RENEE MONTAGNE, host:
Still, as Toyota struggles, one of its Asian rivals - Hyundai - is on a roll. Once the butt of jokes, the Korean carmaker is racking up awards and taking a bigger share of the American auto market in the middle of a deep recession. NPR's Frank Langfitt explains.
FRANK LANGFITT: In the early 1990s, Hyundai's image was so bad, the brand served as an insult in a Hollywood movie. The film was "Glengarry Glen Ross," David Mamet's tale of a down-and-out real estate office. Alec Baldwin played a highly paid corporate heavy. Here he is humiliating one of the agents he's come to fire.
(Soundbite of movie, "Glengarry Glen Ross")
Mr. ALEC BALDWIN (Actor): (as Blake) You drove a Hyundai to get here tonight, I drove an $80,000 BMW.
LANGFITT: He doesn't stop there.
(Soundbite of movie, "Glengarry Glen Ross")
Mr. BALDWIN: (as Blake) You see this watch?
Mr. ED HARRIS (Actor): (as Dave Moss) Yeah.
Mr. BALDWIN: (as Blake) That watch costs more than your car.
LANGFITT: Fast forward to last January. The scene is Detroit, the North American International Auto Show.
Unidentified Woman: And the winner of the 2009 North American Car of the Year Award is Hyundai Genesis.
(Soundbite of applause)
LANGFITT: Hyundai won the award with it's first luxury car, the Genesis. The automaker followed with a Super Bowl ad that played on it's underdog status. Actors playing executives at BMW and Lexus yell at their subordinates about Hyundai's improbable win.
(Soundbite of ad)
Unidentified Men: Hyundai! Hyundai! Hyundai!
Unidentified Man: Win one little award and suddenly everyone gets your name right.
LANGFITT: When Hyundai first came to the U.S. though, the name was synonymous with poor quality. Hyundai introduced the Excel, a small sedan in 1986, but within a few years the seat fabric was fraying and bodies were rusting out. John Wolkonowicz follows the car business for IHS Global Insight, the financial analysis firm.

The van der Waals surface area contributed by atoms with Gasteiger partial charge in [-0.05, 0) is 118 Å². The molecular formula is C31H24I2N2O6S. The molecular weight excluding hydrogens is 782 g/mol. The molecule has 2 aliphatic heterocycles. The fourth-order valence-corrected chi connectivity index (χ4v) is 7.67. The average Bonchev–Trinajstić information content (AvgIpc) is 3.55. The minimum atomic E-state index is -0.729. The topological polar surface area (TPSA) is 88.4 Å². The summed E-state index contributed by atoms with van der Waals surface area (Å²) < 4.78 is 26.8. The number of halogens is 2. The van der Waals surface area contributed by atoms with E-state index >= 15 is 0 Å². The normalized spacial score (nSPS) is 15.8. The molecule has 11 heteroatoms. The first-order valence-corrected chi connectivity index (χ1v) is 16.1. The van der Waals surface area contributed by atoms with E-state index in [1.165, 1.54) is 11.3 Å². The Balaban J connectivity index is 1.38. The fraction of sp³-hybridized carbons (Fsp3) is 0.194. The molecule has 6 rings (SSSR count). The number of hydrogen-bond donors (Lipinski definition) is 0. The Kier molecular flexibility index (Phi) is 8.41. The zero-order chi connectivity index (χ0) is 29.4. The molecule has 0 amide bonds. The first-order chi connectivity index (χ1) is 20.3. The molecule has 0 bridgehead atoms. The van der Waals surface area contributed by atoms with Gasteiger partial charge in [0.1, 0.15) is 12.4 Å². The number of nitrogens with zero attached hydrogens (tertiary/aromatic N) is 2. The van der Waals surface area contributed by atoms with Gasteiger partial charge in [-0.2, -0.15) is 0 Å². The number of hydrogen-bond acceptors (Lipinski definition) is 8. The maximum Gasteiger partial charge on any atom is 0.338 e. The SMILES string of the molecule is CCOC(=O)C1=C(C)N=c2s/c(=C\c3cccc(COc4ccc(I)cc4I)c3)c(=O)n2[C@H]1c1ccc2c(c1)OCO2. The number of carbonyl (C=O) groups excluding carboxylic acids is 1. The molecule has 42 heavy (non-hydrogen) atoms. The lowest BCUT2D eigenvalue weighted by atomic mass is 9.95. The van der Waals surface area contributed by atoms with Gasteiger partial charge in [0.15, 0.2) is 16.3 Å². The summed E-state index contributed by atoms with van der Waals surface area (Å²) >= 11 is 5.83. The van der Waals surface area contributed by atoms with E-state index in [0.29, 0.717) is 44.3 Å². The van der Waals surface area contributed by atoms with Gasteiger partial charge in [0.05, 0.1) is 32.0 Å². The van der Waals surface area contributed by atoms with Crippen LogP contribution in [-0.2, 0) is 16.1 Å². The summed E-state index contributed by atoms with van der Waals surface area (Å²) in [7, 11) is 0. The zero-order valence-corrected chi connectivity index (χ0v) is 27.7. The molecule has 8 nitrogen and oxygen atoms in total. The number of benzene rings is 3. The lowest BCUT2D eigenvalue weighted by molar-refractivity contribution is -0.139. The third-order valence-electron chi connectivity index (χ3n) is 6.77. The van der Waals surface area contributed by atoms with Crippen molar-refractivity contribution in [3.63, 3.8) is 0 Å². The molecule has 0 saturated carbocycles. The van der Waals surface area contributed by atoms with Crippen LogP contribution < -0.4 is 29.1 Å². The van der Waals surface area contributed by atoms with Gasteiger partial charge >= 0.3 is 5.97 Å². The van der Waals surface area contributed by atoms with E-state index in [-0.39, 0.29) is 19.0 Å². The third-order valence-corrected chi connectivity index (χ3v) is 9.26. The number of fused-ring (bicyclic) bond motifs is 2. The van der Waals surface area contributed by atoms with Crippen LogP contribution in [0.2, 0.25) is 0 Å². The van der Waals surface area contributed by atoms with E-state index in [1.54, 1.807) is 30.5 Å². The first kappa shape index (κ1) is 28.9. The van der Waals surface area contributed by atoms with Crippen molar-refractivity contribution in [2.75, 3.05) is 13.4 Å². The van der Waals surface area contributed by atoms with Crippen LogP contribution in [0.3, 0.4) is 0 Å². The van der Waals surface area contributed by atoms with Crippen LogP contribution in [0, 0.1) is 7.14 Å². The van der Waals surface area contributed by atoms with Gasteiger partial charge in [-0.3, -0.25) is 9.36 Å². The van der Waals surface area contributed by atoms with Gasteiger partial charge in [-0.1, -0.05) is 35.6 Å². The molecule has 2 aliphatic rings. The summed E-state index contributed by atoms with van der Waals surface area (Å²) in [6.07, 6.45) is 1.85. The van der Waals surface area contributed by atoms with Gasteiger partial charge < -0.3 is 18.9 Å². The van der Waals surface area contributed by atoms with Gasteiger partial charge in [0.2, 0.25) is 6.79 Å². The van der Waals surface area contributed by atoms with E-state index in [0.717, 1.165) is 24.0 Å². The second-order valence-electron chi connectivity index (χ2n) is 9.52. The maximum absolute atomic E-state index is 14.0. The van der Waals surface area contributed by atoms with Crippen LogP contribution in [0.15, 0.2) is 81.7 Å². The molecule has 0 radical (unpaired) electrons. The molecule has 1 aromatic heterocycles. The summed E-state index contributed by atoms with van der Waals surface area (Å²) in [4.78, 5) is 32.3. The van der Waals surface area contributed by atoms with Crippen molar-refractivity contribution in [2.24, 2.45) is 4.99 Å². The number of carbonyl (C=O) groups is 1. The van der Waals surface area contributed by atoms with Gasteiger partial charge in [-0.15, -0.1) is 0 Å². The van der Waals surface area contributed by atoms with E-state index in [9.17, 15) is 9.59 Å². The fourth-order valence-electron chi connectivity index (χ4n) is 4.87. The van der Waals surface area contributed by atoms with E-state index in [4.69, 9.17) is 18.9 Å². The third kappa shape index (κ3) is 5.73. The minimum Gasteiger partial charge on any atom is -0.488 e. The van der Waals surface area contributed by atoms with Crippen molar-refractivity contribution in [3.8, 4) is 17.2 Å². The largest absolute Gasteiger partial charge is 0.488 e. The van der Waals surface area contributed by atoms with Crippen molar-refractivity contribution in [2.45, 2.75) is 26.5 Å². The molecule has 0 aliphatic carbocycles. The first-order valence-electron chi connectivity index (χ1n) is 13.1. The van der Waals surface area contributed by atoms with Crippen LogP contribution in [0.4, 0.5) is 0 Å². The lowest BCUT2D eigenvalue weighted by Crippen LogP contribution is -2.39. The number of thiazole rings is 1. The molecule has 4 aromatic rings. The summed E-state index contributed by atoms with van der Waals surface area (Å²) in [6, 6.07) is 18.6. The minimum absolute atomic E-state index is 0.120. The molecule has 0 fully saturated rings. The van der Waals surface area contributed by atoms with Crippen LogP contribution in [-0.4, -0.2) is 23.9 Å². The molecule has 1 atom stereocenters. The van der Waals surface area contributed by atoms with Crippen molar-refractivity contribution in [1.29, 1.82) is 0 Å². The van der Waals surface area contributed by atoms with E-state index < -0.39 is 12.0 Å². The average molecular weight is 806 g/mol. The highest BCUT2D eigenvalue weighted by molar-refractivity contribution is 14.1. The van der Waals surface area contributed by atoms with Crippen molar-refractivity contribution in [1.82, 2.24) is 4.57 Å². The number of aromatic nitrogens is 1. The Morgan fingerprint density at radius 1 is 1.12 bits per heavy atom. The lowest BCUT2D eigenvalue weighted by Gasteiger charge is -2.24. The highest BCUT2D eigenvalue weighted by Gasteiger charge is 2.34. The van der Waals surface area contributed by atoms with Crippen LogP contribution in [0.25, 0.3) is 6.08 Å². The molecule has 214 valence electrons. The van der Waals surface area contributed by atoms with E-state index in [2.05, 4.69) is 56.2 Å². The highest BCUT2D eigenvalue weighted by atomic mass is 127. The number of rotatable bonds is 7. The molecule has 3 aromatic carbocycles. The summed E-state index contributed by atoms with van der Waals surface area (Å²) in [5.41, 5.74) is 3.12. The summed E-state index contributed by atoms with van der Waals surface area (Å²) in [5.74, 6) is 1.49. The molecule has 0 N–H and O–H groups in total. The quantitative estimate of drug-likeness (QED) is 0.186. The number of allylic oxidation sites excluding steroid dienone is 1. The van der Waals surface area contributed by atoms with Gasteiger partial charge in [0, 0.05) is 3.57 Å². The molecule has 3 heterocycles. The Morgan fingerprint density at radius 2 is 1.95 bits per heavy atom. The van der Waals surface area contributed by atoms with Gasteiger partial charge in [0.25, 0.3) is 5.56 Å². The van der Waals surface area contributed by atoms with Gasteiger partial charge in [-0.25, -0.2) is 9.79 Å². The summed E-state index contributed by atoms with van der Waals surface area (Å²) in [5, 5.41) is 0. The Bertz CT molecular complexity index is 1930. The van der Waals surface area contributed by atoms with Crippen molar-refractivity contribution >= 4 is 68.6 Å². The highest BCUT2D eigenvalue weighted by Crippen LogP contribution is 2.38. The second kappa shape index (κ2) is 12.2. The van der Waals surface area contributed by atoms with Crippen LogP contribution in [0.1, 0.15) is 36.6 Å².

Mr. JOHN WOLKONOWICZ (IHS Global Insight): Reliability and durability. It couldn't have been worse. It was one step ahead of a Yugo.
LANGFITT: Hyundai became a punchline on late night talk shows. Sales slid accordingly. The company spent the 1990s focusing on quality, and Wolkonowicz says it paid off.
Mr. WOLKONOWICZ: All along they have tried to model themselves after the best, which is Toyota. And they have been working on a plan of continuous improvement. And today they're among the best.
LANGFITT: But convincing consumers of that was another matter. By 1998, U.S. sales were headed for their lowest level ever, about 90,000. That year Finbarr O'Neill, an attorney, took over the American Operation.
Mr. FINBARR O'NEILL (J.D. Power): In September of 1998, we were on the precipice of oblivion really. We had to make a decision as to whether or not could profitably continue in North America.
LANGFITT: Hyundai bet on itself. The company offered a 10-year one hundred thousand mile warranty. The warranty essentially insured owners against most quality problems. Most analysts now consider it a pivotal marketing move. Hyundai also worked to improve exterior design and aimed to become the Target of car companies. Finbarr O'Neill, now president of J.D. Power, explains.
Mr. O'NEILL: To me, Target represented value delivered in a stylish way that you could be proud to own. You didn't have to explain that you shopped a Target because it was a smart buy.
LANGFITT: This year Hyundai has ridden its blend of quality and low prices through the recession. Like all car companies, its sales have fallen, but not as far as others. So Hyundai actually increased its overall share of the market. John Krafcik runs Hyundai's American division. He says Hyundai didn't target any single company, but he says that some of Hyundai's gains came from its higher-end Asian rival.
Mr. JOHN KRAFCIK (CEO, Hyundai Motor America): It's clear we've taken some share from Toyota.
LANGFITT: Hyundai doesn't emphasize it, but the rivalry with the Japanese automaker is natural and historic. After all, Japan ruled Korea during much of the first half of the 20th century. In the automotive world, Japan still holds the upper hand. Despite its losses in the U.S., Toyota still sells more than three times as many cars here as Hyundai.
Frank Langfitt, NPR News, Washington.
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